Five days after the op, I came back for a consultation and it probably took a month for the bruising and swelling to go down and for it to look normal. I saw Mr Sood a few more times afterwards, just for him to check all was OK. What's great about Mr Sood is that he really explains it all; the repercussions; realistic, helpful things to know. You don’t feel like you’re just a patient; you feel you’re being looked after.

I didn’t miss any school, because I had it done over a two-week half term. I didn’t really expect anyone to notice my nose, because I hadn’t told that many people – but everyone noticed! I didn’t want a fuss, but everyone was very supportive and could see why I did it. You think it’s only a little part of your body, but it’s such a key part. Visually, it’s the central part of your face, it even changes the level of your eyes.

I had been really sporty when I was younger, but I had become wary of doing sport – and so had my teachers, quite understandably. Now, I can be more active again. I can go swimming for longer now, run longer, go to the gym for longer. And cycling is possible again – you need to be able to breathe through your nose for cycling, as you become out of breath really quickly if you breathe through your mouth.

Mr Sood took photos before and after the operation, and he showed them to me last month. I couldn’t believe it – and I couldn’t thank him enough for taking those photos. You forget; you don’t realise how much you’ve changed. I looked at the photos and thought, that’s a different person, a different face.

I was 17 in August and I realise how much I’ve changed. Yes, my nose has changed, but I have a new air of confidence too. When I had my nose done, I had my hair dyed at the same time, and my mum joked, it’s a new girl! I feel I can do that now: I can be a little bit different.”

The consultant’s view by Mr Manu Sood, 
Consultant Plastic, Reconstructive and Hand Surgeon

Dissatisfaction with the shape of the nose is a very common complaint especially following an injury. An injury can also result in difficulty in breathing due to problems with structures inside the nose. 

This situation is even more difficult to deal with in a young person as not all young people are sufficiently mature to have what might be termed as a cosmetic procedure. However, in Maddy’s case, it was quite clear that she was a mature young lady who was well supported by her parents and had a functional problem with breathing and displacement of the septum (the partition between the two halves of the nasal cavity). In my initial consultation with Maddy and her mother I noted that she needed both a cosmetic correction to the nose and a functional correction to improve her breathing.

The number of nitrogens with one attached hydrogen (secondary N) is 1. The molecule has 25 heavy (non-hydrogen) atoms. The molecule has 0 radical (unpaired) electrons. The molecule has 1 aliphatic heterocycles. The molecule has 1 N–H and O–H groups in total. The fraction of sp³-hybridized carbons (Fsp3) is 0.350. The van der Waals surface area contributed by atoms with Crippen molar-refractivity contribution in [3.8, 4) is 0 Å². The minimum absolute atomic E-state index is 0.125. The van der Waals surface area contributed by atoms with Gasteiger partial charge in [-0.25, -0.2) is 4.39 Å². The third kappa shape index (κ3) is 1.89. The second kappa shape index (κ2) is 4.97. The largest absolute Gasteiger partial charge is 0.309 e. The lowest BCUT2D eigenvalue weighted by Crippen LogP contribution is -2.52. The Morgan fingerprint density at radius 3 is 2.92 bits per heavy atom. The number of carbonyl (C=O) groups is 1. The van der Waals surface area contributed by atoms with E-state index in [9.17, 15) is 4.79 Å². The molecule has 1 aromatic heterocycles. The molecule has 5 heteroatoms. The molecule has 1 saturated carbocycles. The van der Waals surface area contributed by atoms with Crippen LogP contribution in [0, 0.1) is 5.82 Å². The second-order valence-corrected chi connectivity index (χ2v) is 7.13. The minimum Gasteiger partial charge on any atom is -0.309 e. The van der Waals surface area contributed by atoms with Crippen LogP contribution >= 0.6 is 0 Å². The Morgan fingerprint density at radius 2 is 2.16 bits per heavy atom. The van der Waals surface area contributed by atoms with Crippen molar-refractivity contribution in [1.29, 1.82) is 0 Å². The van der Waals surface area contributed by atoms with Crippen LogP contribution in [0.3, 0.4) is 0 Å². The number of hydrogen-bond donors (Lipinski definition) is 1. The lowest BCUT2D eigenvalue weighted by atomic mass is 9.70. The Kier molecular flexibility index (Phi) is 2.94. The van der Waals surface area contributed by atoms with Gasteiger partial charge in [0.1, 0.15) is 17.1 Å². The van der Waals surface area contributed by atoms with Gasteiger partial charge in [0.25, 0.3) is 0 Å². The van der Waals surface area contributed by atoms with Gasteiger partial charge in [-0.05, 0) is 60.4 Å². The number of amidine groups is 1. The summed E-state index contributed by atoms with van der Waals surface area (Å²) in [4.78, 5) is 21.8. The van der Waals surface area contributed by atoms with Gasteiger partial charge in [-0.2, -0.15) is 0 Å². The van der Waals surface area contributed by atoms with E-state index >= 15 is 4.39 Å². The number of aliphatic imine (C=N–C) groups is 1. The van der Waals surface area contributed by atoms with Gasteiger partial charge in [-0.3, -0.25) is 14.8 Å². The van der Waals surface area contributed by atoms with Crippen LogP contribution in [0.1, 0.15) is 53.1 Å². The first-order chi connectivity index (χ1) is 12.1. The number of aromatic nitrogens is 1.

My colleague, Mr Bhik Kotecha, is a Consultant ENT Surgeon with significant experience in work of this nature. I asked him to see Maddy and let me know whether we could do the surgery as a combined procedure to help her to recuperate more quickly. Mr Kotecha confirmed that he would be able to correct the position of the septum and correct her breathing at the same time as I performed the rhinoplasty. An added benefit of this approach was that I was able to use the cartilage from the septum (which would otherwise have been discarded) to reconstruct and support  the nose and to give Maddy a really good cosmetic result. 
Following her surgery, Maddy is able to breathe much better due to the work that Mr Kotecha has done. She is also very happy with the appearance of her nose. This is a rewarding example of teamwork between two consultants with specialist interests, who have come together to give a patient the best result possible.